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Forced labor ban and Due Diligence Mechanism: A two-pronged approach

On January 25, Sabine Weyand, Director General for DG Trade, presented a proposal for a forced labor ban to the European Parliament Trade Committee. 

What you need to know:

  • What is it? It is a regulation that would prevent goods produced using forced labor from being sold in the EU market. The US has already adopted a ban on a list of Xinjiang forced labor products and is in the process of adopting the Uygur Forced Labor Prevention Act. But the EU does not seem keen on adopting the same blueprint for two reasons in particular: One, an outright ban increases the burden of work on customs, which the EU does not want. Two, the US’ ban is based on both product and origin, meaning it applies to products that originate from Xinjiang as well as products that have components from Xinjiang (i.e. Xinjiang cotton). 
  • Areas of contention: Within the EU, the main debate is happening between the European Commission, who would like to see a ban on forced labor to be integrated in the incoming due diligence mechanism, and some members of the European Parliament, who would prefer ad hoc legislation. According to the Commission, the inclusion of provisions to ban forced labor products in the due-diligence regulation would speed up the process and lift some burden of duty from customs, as companies would have to comply with one regulation instead of two. However, the crux of the problem lies in the fact that supply chain auditors have not been permitted to enter Xinjiang to carry out audits. Therefore, the due-diligence mechanism would be effectively implemented and as a result, this lack of oversight weakens efforts to definitively prevent forced labor products from entering the EU market.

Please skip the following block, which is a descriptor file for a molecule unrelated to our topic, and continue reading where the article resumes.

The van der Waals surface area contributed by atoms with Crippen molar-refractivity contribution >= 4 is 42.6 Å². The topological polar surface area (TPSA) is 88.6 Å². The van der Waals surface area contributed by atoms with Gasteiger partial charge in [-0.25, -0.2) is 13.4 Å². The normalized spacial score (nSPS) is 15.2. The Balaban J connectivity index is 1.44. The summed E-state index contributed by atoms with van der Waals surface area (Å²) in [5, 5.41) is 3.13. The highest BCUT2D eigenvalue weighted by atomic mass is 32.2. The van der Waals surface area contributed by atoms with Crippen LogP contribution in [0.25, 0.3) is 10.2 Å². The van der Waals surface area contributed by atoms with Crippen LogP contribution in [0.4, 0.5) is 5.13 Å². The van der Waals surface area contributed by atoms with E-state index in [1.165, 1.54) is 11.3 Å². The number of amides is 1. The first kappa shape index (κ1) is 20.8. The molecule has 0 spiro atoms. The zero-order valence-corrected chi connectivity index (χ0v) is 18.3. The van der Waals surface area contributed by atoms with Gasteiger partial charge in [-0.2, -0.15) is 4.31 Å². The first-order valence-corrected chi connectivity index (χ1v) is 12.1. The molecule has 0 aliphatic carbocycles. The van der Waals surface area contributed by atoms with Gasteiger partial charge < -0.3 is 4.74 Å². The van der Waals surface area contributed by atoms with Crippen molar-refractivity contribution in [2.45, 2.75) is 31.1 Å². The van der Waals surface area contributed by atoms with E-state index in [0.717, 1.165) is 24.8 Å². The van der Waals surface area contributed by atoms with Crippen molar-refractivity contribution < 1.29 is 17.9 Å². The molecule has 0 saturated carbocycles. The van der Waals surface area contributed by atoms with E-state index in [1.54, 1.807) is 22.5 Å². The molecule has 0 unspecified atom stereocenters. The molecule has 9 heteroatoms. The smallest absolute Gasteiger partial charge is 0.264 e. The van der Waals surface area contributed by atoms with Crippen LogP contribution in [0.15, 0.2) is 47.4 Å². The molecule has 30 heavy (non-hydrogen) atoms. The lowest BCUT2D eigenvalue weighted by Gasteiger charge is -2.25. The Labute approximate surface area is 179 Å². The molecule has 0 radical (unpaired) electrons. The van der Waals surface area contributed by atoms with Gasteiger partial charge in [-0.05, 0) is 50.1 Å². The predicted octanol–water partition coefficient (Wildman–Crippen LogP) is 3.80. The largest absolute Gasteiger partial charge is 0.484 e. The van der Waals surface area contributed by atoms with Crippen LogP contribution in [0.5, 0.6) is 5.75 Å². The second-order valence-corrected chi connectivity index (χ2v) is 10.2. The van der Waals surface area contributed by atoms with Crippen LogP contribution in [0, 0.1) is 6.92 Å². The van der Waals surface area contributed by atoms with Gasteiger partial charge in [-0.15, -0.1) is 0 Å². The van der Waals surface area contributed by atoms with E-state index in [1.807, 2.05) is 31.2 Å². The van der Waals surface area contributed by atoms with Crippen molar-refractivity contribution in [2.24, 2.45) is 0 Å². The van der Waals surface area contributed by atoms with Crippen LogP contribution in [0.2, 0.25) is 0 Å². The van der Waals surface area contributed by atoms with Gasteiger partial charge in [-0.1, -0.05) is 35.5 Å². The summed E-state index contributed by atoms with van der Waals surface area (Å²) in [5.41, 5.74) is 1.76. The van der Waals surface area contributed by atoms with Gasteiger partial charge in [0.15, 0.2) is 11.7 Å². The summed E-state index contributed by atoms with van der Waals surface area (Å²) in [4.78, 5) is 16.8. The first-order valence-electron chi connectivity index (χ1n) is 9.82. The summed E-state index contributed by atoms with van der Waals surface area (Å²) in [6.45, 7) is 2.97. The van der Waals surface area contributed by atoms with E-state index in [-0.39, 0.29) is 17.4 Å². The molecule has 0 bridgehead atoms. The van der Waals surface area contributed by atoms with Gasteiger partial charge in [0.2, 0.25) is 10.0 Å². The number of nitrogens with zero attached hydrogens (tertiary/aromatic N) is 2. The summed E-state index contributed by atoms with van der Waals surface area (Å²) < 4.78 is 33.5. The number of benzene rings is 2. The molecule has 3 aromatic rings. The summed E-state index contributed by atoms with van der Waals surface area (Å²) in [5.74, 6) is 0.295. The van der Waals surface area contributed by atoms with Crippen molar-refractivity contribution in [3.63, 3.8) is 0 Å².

• Why China? Chinese products will not be the sole target of this regulation, which seeks to tackle a much broader and geographically expansive issue. However, the cotton picked and processed in Xinjiang has fomented the debate and will, if the regulation passes, be impacted by the new provisions. After all, Xinjiang cotton accounts for 20% of global supply